SOUTH PLAINS: The region received widespread rain, which reduced irrigation costs. Soil moisture ranged from short to adequate in most counties with some counties reporting surpluses. Corn was in good condition. Grain sorghum neared maturity; early planted fields turned color, and later planted fields had just began to head out. Irrigated grain sorghum was in good condition, but dryland fields in most counties showed significant drought stress prior to the rain. Peanuts and cotton were in fair to good condition in most counties and were rapidly maturing. Wheat planting began and should shift into high gear in most counties because of the rain. Armyworm and bollworm infestations escalated in many sorghum and cotton fields across the central and northern counties. Overall, crops and pastures significantly benefitted from the rain, and livestock condition was good. However, producers found supplemental feeding of livestock was still necessary in most counties.
SOUTHEAST: Rains greened up some areas, but stock tank water levels were still low. Fertility levels are still low, but pastures were starting to recover. A few cases of army worms were reported. The three-cornered alfalfa leaf hopper was still causing trouble in soybeans. Mexican rice borers were still being caught in the traps. The hay harvest continued as the rain permitted.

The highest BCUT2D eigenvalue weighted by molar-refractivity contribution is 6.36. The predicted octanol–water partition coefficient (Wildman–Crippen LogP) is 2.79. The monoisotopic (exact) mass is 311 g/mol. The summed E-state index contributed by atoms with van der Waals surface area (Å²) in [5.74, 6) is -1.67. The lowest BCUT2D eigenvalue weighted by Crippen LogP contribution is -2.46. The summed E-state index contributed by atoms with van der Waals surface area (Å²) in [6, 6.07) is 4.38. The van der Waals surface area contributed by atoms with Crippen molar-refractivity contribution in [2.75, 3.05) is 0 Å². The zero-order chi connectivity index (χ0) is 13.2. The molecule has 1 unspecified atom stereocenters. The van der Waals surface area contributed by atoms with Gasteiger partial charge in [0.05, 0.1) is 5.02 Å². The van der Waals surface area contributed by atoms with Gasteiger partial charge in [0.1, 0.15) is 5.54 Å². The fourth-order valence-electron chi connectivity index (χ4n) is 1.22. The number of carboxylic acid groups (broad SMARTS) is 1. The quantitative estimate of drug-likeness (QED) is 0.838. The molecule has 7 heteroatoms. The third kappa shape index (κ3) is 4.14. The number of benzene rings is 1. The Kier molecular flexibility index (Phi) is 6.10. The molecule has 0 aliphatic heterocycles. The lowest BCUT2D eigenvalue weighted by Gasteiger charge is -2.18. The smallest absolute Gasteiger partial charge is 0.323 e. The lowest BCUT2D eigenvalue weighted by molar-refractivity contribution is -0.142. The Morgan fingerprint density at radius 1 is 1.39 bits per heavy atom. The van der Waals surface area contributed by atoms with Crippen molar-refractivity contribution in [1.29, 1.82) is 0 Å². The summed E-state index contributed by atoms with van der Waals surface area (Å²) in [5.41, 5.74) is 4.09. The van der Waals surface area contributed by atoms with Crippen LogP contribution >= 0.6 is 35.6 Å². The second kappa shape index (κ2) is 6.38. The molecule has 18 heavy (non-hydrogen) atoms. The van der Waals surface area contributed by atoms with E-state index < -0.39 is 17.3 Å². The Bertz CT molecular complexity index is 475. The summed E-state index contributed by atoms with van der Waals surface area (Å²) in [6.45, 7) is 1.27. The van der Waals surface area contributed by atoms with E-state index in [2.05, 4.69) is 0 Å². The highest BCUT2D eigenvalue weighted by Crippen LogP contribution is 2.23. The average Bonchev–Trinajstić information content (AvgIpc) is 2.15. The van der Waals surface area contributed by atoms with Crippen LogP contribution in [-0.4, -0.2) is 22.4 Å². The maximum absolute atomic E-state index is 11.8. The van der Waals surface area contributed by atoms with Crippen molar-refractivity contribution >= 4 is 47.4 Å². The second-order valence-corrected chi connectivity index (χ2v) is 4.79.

SOUTHWEST: Rain came, but much of the region remained dry. The rain helped peanuts, cotton and fall forage production. Improved forage production helped sustain wildlife. Some ranchers continued to provide heavy supplemental nutrition and water for wildlife where there wasn't rain. Even with this supplementation and the recent rains, wildlife degradation was expected as the rain came too late for fall forage production. The corn and sorghum harvest was nearly completed. Cotton and peanuts continued to make good progress under heavy irrigation.
WEST CENTRAL: There was hay harvesting in some areas. Some field preparations for fall planting was under way. The corn harvest was completed. Most corn produced and harvested will be for silage only. Rangeland and pastures continued to decline. Grasses and forages were stressed. Livestock conditions were declining. Cattle were sold due to lack of grazing and available water. Stock tank water levels continued to drop with some completely dry.